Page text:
On Monday, US regulators stated that automakers should prioritise data security in their vehicles, developing layers of protection that shield them from potential hacking attempts. It is worth noting that these are not enforceable rules, merely recommendations.
These recommendations were made in hopes of establishing an industry standard when it comes to protecting automated vehicles against cyberattacks.
One of the suggestions made was to establish a group that shares information about data security threats, which is something the top five manufacturers are already doing.
After data security researchers managed to successfully take control of a Jeep Cherokee last year, automakers started accelerating their efforts to combat hacking threats. For example, Fiat Chrysler Automobiles recalled 1.4 million vehicles in July 2015 in order to install software that protects the vehicles against potential data security breaches in the future.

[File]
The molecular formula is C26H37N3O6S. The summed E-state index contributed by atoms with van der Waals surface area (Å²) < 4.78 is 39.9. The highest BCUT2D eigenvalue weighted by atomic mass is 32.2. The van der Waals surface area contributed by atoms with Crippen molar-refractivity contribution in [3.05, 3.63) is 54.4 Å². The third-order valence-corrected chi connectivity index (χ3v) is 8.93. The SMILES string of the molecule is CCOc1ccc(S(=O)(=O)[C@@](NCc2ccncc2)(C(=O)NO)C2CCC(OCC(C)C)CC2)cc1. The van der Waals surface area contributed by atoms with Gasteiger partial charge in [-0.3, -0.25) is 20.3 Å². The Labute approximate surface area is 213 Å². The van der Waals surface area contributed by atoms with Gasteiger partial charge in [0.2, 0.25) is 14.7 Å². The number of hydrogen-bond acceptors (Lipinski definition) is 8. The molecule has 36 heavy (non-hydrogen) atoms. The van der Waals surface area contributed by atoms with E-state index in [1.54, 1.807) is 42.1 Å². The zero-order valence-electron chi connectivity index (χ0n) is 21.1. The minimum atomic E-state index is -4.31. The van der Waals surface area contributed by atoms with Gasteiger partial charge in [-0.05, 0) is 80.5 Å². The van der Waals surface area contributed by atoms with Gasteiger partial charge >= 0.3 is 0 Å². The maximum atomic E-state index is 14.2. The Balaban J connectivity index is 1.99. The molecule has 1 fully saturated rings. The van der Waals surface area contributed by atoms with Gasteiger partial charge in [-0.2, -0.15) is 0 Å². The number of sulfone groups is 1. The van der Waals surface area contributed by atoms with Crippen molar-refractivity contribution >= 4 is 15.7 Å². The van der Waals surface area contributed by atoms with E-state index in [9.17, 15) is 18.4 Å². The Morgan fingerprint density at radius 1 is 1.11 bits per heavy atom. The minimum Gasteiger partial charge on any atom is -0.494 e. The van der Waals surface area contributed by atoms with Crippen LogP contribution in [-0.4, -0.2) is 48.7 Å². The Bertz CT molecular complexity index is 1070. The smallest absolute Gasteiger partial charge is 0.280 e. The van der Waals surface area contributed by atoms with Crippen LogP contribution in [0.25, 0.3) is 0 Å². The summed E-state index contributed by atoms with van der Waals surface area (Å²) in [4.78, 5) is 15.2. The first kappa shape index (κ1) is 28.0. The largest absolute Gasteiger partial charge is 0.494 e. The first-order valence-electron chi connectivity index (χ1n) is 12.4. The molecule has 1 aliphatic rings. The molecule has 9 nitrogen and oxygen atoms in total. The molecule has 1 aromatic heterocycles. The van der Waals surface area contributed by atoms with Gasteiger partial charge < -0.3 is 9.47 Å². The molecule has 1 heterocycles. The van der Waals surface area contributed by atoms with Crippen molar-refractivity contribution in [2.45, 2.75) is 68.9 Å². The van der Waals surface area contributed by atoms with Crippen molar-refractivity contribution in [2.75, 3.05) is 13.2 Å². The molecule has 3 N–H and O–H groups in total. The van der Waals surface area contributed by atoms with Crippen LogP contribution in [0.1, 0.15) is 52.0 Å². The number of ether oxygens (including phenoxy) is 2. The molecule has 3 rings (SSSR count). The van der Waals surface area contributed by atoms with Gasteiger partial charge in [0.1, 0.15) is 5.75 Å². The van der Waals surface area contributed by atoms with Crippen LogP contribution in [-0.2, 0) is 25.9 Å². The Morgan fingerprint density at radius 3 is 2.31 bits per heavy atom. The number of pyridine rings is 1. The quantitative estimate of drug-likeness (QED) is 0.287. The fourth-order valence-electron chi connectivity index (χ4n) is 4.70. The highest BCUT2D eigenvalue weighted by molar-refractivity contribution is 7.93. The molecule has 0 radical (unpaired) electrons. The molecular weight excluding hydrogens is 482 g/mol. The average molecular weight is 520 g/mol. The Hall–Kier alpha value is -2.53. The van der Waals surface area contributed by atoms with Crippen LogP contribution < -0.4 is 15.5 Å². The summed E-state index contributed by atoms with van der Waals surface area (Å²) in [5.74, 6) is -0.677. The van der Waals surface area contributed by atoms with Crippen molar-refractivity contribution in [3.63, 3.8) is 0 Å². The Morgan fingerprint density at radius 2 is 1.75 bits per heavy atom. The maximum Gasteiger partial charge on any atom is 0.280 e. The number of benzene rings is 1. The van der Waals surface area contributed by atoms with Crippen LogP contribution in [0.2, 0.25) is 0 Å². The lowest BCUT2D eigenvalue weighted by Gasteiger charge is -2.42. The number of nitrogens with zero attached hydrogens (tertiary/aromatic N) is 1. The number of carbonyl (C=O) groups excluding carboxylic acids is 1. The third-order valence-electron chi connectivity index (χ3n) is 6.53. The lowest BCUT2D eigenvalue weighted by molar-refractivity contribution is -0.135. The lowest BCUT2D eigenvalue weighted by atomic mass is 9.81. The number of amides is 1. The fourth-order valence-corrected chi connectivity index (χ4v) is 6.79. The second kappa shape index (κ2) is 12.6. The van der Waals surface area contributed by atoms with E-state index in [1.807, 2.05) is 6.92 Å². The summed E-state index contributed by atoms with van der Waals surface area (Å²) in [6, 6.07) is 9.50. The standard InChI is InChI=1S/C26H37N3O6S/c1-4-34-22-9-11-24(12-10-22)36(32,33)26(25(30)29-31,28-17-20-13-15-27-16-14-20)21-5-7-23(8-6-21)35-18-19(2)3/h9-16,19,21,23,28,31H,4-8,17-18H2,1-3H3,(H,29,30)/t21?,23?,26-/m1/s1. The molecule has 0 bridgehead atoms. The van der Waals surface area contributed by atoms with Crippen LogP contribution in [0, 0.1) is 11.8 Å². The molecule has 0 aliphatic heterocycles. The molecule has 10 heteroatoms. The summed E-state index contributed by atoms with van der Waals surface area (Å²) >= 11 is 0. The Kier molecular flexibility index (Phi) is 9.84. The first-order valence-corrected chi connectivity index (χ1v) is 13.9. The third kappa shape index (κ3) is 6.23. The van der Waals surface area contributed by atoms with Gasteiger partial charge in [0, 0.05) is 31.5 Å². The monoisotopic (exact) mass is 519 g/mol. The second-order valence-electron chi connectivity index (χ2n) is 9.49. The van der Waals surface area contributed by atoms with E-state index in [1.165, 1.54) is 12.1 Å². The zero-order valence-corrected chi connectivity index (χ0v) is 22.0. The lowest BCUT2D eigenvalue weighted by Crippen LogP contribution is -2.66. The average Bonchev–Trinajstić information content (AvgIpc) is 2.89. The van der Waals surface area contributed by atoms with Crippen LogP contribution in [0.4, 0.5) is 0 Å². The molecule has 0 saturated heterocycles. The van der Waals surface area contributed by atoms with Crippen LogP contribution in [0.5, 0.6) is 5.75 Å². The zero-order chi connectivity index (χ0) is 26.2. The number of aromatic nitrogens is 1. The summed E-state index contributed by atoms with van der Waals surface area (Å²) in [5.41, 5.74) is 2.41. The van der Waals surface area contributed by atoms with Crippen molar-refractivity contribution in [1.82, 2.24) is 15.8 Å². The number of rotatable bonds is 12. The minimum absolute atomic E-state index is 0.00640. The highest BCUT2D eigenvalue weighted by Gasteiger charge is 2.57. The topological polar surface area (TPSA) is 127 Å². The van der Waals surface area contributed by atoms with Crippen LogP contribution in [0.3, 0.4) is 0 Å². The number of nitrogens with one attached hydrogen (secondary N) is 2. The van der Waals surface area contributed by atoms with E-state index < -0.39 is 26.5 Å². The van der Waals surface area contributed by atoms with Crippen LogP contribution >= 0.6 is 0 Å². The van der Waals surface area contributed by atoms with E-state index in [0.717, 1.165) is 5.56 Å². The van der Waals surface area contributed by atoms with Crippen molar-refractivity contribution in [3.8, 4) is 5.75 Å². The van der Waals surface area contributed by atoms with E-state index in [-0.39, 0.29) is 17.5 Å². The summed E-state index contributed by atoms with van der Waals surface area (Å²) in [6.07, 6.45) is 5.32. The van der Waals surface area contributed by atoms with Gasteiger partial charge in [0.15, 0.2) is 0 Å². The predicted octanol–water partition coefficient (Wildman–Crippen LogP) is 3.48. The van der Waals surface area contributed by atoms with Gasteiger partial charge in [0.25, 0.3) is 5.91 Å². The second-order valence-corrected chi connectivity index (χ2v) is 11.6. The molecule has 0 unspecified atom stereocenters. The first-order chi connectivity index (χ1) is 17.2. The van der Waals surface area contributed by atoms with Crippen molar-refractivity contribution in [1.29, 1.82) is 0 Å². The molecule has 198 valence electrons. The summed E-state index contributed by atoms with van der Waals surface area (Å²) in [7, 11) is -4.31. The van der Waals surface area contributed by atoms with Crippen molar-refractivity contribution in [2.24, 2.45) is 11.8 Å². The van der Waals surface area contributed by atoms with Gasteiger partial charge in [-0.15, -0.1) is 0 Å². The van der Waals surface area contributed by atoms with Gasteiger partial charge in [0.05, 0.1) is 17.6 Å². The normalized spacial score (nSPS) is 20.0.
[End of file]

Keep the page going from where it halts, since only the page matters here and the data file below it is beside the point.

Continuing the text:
As an increasing number of manufacturers are following Tesla’s example, the data security of systems placed in vehicles is becoming a more important subject. A lot of systems are offering upgrades through wireless data links. Earlier this year, the Federal Bureau of Investigation issued a warning that criminals could exploit the online software update mechanism to gain unauthorised access to vehicles.
The NHTSA recommends that manufacturers test their vehicles against potential data security breaches, and document their findings as well as their assessment of the risks.
On Monday, the Alliance of Automobile Manufacturers confirmed that the NHTSA guidelines seem to support the steps taken by the AUTO-ISAC.